Thanks to Jerry Coyne’s latest post at Why Evolution Is True many of us have been directed to a Mike Aus article on RichardDawkins.net that confronts what should be obvious to all thinking people: evolution and Christianity and other Abrahamic faiths are not compatible.
If there is no original ancestor who transmitted hereditary sin to the whole species, then there is no Fall, no need for redemption, and Jesus’ death as a sacrifice efficacious for the salvation of humanity is pointless. The whole raison d’etre for the Christian plan of salvation disappears. . . . .
Science has now shown us that both selfish behavior and altruistic impulses are at least partially heritable traits. The instinct for self-preservation and a concern for the well-being of other individuals appear to have both played a role in the survival and evolution of our species. If that is the case, then the tension between “sin” and selflessness might actually help define who we are as humans. The project of religion has been sin eradication, and that approach now appears to be a fundamental denial of human nature. . . . .
That last sentence should hit us as profoundly as the notion that the earth is not the immovable centre of the universe did in the days of Galileo. Studies in genetics and human nature leave no room for “sin” or a “sinful nature” in the sense portrayed by religion. How can God judge someone whose behaviour is not governed by competing angels fighting one’s soul but by the way the brain is wired, what nutrients the body receives, the rest it has, and who knows how many other physical real-world things?
God has been used to explain what science could not understand in the past (the cause of thunder, earthquakes, and such) and the soul has been used to explain or conceptualize our natures. But as science progresses it is leaving as little room for souls as it is for gods.
Let’s conclude with the same paragraph Jerry Coyne loved the best, too:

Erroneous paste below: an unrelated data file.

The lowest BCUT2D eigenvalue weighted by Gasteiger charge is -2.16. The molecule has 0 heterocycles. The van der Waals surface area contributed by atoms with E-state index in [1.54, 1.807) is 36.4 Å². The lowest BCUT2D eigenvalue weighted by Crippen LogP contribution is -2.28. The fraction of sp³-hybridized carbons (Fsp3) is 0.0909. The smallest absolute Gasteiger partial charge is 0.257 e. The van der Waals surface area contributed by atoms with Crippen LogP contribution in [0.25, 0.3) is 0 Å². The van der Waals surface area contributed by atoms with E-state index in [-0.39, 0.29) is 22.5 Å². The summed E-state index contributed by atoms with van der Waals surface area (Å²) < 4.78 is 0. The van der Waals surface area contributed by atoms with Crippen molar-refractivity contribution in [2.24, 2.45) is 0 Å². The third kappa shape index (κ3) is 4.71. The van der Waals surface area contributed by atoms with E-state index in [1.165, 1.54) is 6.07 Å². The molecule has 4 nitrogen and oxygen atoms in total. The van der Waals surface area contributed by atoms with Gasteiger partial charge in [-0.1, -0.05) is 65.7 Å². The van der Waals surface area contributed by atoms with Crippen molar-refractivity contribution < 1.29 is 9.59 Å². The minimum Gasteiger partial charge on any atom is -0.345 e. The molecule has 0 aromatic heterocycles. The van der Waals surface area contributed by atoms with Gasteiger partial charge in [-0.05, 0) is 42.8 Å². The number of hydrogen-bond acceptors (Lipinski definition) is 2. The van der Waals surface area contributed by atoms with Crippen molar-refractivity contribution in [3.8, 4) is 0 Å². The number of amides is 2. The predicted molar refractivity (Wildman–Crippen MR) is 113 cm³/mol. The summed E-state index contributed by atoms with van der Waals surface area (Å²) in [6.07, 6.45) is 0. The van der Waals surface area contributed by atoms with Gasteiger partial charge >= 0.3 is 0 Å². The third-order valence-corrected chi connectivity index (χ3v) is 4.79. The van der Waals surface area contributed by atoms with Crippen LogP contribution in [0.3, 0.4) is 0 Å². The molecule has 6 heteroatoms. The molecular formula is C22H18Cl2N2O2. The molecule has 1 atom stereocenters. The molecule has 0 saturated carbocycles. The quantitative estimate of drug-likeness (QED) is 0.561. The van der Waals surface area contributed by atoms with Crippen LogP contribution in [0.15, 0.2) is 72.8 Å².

When I was working as a pastor I would often gloss over the clash between the scientific world view and the perspective of religion. I would say that the insights of science were no threat to faith because science and religion are “different ways of knowing” and are not in conflict because they are trying to answer different questions. Science focuses on “how” the world came to be, and religion addresses the question of “why” we are here. I was dead wrong. There are not different ways of knowing. There is knowing and not knowing, and those are the only two options in this world. Religion, even “enlightened” liberal religion, is generally not interested in the facts on the ground. Religion is really not about “knowing” anything; it is about speculation not based on reality.
The article by Aus does not address it, but another point that needs to be kept in mind, too, is that the idea that God somehow guided evolution so it produced a being in his image so he could carry out his Jesus-on-the-cross plan is as sensible as saying that there is a little man inside your computer making all the bits and circuits work properly. (But it’s much worse. Is all the suffering of hosts of sentient creatures part of being “worth it” for the glory that will be revealed in those God saves in the end?) Evolution says that there is no such thing as a “pinnacle” species. Nor is there any discernible difference between species except in hindsight when we look at the gaps in the record.
Evolution cannot co-exist with the Christian gospel of salvation through the atoning death of Jesus.
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